Caretakers say greyhounds adjusting well to campus life

Freedom New Mexico: Argen Duncan Eastern New Mexico University students Dallas Ellsworth, left, and Gilbert Valdez show off the university’s new live mascots, Tory, left center, and Vic. Ellsworth and Valdez live with the dogs and expect them to make their official debut Jan. 23 at the men’s basketball game.

By Argen Duncan: Freedom New Mexico

Sniffs from friendly wet noses and furry faces inches from their own meet visitors to a certain apartment in Eastern New Mexico University’s West Campus Housing.

Vic and Tory, the university’s new greyhound mascots, are adjusting well to campus life and enjoying the attention of admirers, according to their caretakers, students Gilbert Valdez and Dallas Ellsworth.

“They’re a hoot,” Valdez, a graduate student in counseling, said.

The greyhounds are expected to make their official debut during halftime at the Jan. 23 men’s basketball game.

The dogs arrived in December and having been living with Valdez and Ellsworth in the campus apartment, except for a week spent with a local family, who wanted to keep them longer, while the students went away for Christmas.

“They’re really settling into this environment,” he said of the hounds.

The students are increasing Vic and Tory’s exposure to crowds and taking them on longer walks.

“We’ve just been loving them,” Valdez said.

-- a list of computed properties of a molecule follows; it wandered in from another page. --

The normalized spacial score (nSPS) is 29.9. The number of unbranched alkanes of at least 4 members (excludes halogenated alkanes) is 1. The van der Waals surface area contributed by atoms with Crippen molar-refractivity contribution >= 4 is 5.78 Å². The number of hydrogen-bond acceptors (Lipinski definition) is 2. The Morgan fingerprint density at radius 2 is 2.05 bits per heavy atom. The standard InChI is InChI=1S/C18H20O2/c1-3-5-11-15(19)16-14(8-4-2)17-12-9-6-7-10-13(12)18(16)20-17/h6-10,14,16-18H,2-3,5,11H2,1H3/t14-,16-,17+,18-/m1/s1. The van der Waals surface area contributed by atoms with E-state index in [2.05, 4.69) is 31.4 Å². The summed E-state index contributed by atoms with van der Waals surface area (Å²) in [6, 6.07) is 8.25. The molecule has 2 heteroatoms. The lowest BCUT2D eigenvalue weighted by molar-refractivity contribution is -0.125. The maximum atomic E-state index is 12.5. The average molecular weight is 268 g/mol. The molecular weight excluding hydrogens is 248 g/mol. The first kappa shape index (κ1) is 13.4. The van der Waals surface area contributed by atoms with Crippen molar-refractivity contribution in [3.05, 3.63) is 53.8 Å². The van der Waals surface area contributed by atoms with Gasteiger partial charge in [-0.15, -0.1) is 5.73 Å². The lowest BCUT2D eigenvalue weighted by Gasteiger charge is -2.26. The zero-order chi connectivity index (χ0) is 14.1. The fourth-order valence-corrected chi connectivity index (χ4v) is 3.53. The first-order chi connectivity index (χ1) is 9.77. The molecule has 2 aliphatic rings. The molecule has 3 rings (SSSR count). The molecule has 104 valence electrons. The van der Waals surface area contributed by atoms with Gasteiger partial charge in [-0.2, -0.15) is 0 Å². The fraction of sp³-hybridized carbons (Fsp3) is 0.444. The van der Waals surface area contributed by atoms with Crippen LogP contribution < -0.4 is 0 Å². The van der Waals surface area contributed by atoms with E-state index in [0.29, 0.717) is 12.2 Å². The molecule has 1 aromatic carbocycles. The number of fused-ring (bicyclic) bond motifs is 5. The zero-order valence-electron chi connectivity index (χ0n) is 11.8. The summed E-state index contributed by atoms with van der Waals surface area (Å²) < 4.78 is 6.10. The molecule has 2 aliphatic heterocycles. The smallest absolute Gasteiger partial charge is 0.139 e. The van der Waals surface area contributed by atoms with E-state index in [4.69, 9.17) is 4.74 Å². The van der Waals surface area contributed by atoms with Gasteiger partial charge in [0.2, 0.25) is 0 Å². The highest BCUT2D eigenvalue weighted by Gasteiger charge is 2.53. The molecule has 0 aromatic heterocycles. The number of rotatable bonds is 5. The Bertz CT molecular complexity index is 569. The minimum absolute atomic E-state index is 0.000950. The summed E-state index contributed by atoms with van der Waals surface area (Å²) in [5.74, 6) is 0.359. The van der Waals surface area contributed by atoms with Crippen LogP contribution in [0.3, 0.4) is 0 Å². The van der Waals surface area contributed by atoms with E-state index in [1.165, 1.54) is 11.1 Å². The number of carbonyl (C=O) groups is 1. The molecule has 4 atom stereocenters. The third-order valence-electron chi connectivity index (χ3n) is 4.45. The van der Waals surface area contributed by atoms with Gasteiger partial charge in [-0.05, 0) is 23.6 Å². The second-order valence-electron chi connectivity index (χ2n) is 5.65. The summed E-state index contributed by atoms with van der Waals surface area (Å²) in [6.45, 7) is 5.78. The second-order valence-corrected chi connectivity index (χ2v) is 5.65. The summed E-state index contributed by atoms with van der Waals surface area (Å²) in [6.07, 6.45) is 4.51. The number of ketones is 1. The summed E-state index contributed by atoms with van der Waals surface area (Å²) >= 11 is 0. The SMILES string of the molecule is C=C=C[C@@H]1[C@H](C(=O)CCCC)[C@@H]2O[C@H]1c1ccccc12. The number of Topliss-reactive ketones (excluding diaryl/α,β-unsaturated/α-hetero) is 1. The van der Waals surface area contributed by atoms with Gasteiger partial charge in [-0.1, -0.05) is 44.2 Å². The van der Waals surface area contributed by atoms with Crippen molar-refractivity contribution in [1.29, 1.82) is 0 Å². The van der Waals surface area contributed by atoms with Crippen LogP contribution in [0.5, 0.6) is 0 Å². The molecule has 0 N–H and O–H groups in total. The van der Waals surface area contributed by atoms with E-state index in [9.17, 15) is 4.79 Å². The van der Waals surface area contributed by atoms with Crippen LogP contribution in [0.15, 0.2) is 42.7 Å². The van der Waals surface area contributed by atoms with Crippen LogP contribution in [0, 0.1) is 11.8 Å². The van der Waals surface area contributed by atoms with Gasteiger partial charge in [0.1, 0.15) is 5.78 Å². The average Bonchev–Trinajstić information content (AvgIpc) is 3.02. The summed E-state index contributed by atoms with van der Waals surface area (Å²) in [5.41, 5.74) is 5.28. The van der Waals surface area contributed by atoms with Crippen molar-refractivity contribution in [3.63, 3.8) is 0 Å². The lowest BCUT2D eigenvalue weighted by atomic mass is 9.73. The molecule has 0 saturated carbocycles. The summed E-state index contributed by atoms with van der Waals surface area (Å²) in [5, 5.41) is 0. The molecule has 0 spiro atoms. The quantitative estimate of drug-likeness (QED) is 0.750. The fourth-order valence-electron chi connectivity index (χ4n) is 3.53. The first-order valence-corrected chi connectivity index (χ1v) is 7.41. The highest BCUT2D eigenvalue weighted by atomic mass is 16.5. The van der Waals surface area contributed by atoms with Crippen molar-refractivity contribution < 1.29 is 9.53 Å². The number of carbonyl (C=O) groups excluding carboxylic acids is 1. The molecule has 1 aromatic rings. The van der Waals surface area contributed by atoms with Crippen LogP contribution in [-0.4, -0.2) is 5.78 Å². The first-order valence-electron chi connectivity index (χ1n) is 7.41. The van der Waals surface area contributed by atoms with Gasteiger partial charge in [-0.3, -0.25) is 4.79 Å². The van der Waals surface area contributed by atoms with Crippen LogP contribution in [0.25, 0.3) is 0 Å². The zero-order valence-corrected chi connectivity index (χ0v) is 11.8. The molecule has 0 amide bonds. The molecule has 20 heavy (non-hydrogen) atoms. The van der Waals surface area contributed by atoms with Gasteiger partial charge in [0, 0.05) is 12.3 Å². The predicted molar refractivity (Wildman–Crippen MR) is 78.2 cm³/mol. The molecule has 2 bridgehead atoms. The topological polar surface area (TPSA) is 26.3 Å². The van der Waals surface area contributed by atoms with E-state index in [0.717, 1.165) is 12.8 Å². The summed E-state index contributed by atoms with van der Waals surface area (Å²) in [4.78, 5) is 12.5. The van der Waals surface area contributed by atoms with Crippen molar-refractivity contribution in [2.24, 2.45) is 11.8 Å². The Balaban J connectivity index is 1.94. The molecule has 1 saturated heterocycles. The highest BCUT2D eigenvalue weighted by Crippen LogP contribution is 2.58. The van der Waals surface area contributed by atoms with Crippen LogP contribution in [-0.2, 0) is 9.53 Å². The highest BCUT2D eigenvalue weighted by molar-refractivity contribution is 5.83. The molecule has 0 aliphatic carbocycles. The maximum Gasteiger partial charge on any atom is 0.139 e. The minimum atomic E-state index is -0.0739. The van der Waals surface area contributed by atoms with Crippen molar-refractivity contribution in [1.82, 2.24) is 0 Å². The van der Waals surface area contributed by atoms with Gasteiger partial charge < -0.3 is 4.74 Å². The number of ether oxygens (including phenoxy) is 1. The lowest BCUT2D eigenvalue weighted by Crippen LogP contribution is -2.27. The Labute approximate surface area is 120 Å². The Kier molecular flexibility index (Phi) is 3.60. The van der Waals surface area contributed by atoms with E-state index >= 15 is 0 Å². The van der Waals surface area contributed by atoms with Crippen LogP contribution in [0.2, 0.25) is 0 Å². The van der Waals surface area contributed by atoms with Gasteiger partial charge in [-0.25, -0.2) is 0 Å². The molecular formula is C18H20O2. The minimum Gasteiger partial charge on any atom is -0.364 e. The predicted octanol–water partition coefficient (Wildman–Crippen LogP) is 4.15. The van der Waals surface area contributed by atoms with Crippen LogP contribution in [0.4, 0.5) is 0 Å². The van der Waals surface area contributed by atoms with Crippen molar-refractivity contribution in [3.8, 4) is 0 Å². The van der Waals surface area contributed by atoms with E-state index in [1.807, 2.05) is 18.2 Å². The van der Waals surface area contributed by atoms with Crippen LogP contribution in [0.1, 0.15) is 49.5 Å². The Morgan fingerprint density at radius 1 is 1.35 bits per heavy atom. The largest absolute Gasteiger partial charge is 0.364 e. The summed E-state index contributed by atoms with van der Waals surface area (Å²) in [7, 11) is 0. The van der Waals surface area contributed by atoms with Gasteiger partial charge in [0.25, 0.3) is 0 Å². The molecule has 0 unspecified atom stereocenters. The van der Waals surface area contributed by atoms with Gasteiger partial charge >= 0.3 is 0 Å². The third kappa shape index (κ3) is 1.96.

When classes start, Ellsworth and Valdez expect a new routine with classes, Hound Handlers and “doggie daycare” in the Agriculture Building.

Now, every day, the dogs get a number of walks and 30 minutes or an hour of running free in an enclosed field. They eat high-protein food twice a day, and then take a nap, which Valdez said they enjoy.

“And that’s perfect for a college atmosphere,” he said. “I love to take naps. I took a nap with them today, actually.”

Ellsworth, a junior in graphic design, said Vic and Tory have loved the attention they receive and are curious. He said Tory is calm, while Vic is outgoing and wants to sniff everything.

Ellsworth and Valdez said people have responded to the dogs with pleasure. A trip to pick up new collars, which could have been done in 10 minutes, took half an hour because people wanted to see the dogs, Ellsworth said.

ENMU Director of Publications Janice Morrow, who handles the dogs’ publicity, said the hounds were content to wait through a meeting Wednesday and then met staff members.

“I think what amazed me most was the happiness on people’s faces,” she said.

Since the Albuquerque Journal published an article about the mascots and their roommates, Ellsworth said, they’ve heard of no negative feedback.

Valdez said taking care of Vic and Tory was almost like having normal dogs.

“They’re comedic when they need to be. They’re nurturing when they need to be. They’re loving when they need to be,” he said.

And through it all, Valdez said, he and Ellsworth are waiting to take a picture of Vic and Tory’s next noteworthy act, like proud fathers.